I’m often flabbergasted by how strong and mature a debut album can be. Most debut albums are rough around the edges, offering hints at the band’s potential. The debut from The Paradox Twin, however, is one of those debuts that just makes total sense and comes across as being written by a seasoned veteran, not a band that is new on the scene. “The Importance of Mr Bedlam” releases on June 29th, and I’ve been taken by the pure talent here.
The Paradox Twin consists of frontman Danny Sorrell on guitars, keys, and vocals; Leland Freeman on guitars; Diane Fox on bass; and Rob McGregor on drums. It seems like the band has existed and made music since 2012 (with different members), but “The Importance of Mr Bedlam” is dubbed as their debut. The album is releasing on White Star Records, the new label from John Mitchell (Frost, Kino, Lonely Robot). John produced the album, and actually guests on it, as well; and the overall sound definitely has his imprint on it. Kim Seviour (formerly of Touchstone) guests on a couple tracks, as well.
The music is definitely in the vein of alternative progressive rock, and you may hear some Porcupine Tree and other such influences. Like that genre, you’ll hear some 90s sounds that will be familiar, and the emotion will be front and center. Unlike much of that genre, there isn’t much edge or steel in the guitars, as the band instead seems to prefer to aim for musical space and atmosphere. You’ll hear plenty of beautiful keys and electronic accents, too, bringing a completeness to the sound. This whole album feels like a dream, and some of the best moments are the points where almost nothing is happening. The band manages their sound so very well, but they also know how to kick into overdrive to rock out when the timing is appropriate.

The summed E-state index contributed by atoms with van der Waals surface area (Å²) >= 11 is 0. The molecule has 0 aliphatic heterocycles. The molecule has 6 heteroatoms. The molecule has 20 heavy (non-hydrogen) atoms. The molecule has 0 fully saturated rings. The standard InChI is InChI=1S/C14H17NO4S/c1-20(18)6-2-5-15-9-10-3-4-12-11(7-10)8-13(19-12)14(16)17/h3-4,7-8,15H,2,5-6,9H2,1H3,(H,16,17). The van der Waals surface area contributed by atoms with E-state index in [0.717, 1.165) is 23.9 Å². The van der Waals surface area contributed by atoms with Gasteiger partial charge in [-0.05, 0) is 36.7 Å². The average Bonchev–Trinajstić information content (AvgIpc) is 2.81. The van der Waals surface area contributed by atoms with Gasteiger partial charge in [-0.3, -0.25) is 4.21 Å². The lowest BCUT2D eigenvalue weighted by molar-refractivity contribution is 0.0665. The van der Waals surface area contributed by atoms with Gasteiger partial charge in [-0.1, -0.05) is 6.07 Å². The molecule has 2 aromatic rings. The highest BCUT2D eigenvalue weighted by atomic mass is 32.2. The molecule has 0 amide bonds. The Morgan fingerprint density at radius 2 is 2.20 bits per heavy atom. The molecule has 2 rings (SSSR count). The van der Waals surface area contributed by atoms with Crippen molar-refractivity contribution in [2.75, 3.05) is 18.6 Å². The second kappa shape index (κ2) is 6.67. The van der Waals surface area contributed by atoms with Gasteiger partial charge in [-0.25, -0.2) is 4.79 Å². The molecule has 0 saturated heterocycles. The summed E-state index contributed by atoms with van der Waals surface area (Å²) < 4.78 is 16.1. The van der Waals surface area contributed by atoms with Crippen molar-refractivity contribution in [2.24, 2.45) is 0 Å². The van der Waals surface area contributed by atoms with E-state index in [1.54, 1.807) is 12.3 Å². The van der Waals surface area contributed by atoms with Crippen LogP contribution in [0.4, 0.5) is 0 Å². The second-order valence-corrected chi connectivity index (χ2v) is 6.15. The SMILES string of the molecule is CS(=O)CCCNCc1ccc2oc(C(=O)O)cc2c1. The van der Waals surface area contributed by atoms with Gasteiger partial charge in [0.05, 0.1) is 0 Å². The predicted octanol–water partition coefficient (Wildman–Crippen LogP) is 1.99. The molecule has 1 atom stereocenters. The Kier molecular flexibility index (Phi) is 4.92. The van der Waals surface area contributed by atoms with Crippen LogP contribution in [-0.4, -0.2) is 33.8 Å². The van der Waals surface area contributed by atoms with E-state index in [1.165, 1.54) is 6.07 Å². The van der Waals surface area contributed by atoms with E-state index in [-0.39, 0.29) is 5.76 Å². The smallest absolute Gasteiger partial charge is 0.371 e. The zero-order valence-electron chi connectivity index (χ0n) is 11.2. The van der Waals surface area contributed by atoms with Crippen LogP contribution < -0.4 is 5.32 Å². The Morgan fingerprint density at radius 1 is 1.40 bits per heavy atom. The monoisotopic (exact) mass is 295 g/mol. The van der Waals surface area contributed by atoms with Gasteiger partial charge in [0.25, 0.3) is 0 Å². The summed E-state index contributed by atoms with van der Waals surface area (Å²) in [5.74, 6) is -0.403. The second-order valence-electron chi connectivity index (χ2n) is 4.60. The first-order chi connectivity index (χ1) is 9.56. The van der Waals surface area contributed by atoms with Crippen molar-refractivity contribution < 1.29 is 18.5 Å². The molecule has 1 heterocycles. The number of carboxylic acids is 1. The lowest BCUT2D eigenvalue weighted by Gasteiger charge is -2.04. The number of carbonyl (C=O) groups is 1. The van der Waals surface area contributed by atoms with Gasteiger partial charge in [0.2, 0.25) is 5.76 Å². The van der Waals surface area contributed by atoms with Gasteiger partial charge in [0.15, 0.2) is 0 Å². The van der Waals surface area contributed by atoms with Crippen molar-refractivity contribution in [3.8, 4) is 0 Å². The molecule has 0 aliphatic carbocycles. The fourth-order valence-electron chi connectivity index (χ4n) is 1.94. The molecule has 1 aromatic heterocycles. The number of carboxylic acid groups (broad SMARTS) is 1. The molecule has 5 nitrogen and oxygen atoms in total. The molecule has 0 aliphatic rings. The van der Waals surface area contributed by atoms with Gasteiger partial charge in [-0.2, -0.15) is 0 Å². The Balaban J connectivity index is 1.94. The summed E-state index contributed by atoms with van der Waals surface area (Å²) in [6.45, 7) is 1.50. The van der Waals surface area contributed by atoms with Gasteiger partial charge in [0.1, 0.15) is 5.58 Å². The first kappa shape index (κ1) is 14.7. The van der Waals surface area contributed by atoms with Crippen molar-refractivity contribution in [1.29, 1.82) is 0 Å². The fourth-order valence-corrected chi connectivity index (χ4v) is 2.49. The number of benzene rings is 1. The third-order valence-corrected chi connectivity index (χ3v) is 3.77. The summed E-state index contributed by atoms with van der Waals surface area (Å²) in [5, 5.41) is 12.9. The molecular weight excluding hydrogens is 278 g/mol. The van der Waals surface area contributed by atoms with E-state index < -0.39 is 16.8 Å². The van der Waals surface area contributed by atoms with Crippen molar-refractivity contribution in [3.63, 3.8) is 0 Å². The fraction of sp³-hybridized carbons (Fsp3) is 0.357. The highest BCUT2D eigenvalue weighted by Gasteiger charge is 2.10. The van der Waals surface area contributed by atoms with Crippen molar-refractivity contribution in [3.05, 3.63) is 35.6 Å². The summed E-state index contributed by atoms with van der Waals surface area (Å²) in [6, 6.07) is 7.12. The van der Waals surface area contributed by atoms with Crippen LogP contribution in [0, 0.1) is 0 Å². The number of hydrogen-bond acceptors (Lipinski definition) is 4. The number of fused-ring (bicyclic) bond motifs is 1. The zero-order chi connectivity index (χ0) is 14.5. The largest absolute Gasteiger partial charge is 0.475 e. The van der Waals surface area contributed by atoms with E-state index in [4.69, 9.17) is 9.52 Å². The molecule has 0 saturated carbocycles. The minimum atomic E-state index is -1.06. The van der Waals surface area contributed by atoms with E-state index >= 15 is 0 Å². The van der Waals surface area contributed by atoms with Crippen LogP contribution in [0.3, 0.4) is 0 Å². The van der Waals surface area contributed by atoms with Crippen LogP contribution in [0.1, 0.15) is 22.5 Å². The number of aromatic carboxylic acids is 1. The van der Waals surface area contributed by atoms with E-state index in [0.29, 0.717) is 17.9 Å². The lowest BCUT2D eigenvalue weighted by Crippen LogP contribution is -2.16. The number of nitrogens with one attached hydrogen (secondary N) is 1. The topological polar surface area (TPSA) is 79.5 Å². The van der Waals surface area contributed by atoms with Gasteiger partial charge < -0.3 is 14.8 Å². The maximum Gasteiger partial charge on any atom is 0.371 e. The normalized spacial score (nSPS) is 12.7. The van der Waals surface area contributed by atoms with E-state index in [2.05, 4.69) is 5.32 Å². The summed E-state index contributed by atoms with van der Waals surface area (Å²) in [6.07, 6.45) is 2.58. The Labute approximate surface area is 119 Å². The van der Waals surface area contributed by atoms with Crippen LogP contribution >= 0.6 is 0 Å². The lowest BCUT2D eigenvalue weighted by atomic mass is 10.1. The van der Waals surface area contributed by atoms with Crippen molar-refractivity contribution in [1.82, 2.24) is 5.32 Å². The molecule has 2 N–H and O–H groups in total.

The album is quite poetic and focused lyrically. I’m assuming that the band’s name reflects the twin paradox thought experiment, and that is in the same vein as the lyrics here, to some extent. While I don’t think that this is a true concept album, it contains the overall theme of alien control of our world. The band states that alien conspiracy theories were the inspiration for the lyrics, and thus the album comes across as eerie, mysterious, and paranoid. Honestly, I haven’t heard such an atmosphere since Evergrey’s “In Search of Truth”, and you will find a nostalgic feeling in this album if you are a fan of that one.
Danny has a unique voice. He has this slight roughness and quiver that is instantly endearing, and also fits the tone of the music perfectly. Even being a young band, they don’t really sound like anyone else. The instrumentation on the album is lush and full, especially the mixture of the gruff guitars with the aura-like keyboards. I’m also a big fan of the rhythm section, as Diane’s bass is powerful and drives the music, while Rob’s drums are off-kilter and satisfying.
Every single one of the seven tracks is fantastic. The songs do seem like they spill into one another, making the album feel exactly like the “opus” that Danny meant it to be. My favorite tracks are difficult to pick, as a result. All of the songs have such good qualities, like “The Mir”, the melodic and atmospheric opener with an addictive vocal harmony; or “Cycles”, with its wonderful center guitar lick and pure ambience that the latter half offers.
I’m going to go with three different songs as my favorites, though. The title track is pure joy. It offers a haunting, alien vibe with periods of both electronic accent and distorted drive. “Earthbound” might be my favorite overall, though. I love the contrast between the eerie atmosphere and the distorted guitars that drop in at the halfway point. It also has my favorite chorus on the album. “Planeta” is the single, and it is absolutely stunning. It has space to spare, but it also is somehow intensely melodic, atmospheric, and rocking at the same time. I love rapid piano melody, especially.
So, all in all, the debut from The Paradox Twin is easily one of the best albums so far this year. It has soul and emotion, but also otherworldly impressions and fantastic production. It has some of the most mature songwriting that I’ve seen in a young band for some time, and I have a feeling that their music will only get better and better. There is definitely a reason that PROG Magazine has been giving them some love recently. This is definitely a must-hear album this year.
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